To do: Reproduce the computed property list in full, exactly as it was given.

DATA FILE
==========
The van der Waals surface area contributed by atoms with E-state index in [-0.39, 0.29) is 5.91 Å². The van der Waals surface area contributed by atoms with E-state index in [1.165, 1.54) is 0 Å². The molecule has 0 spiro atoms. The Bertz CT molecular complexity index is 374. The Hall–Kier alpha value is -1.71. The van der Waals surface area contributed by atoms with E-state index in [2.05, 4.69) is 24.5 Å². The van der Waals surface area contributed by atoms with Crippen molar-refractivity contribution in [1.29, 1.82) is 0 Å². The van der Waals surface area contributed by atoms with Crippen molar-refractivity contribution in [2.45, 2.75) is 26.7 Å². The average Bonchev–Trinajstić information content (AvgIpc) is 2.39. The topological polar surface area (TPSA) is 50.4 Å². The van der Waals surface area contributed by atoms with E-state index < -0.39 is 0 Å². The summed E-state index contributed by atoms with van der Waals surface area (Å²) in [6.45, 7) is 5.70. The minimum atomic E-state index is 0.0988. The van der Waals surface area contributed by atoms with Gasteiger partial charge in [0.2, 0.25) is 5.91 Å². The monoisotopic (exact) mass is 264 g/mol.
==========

The van der Waals surface area contributed by atoms with E-state index in [-0.39, 0.29) is 5.91 Å². The van der Waals surface area contributed by atoms with E-state index in [1.165, 1.54) is 0 Å². The molecule has 0 spiro atoms. The Bertz CT molecular complexity index is 374. The Hall–Kier alpha value is -1.71. The van der Waals surface area contributed by atoms with E-state index in [2.05, 4.69) is 24.5 Å². The van der Waals surface area contributed by atoms with Crippen molar-refractivity contribution in [1.29, 1.82) is 0 Å². The van der Waals surface area contributed by atoms with Crippen molar-refractivity contribution in [2.45, 2.75) is 26.7 Å². The average Bonchev–Trinajstić information content (AvgIpc) is 2.39. The topological polar surface area (TPSA) is 50.4 Å². The van der Waals surface area contributed by atoms with E-state index < -0.39 is 0 Å². The summed E-state index contributed by atoms with van der Waals surface area (Å²) in [6.45, 7) is 5.70. The minimum atomic E-state index is 0.0988. The van der Waals surface area contributed by atoms with Gasteiger partial charge in [0.2, 0.25) is 5.91 Å². The monoisotopic (exact) mass is 264 g/mol.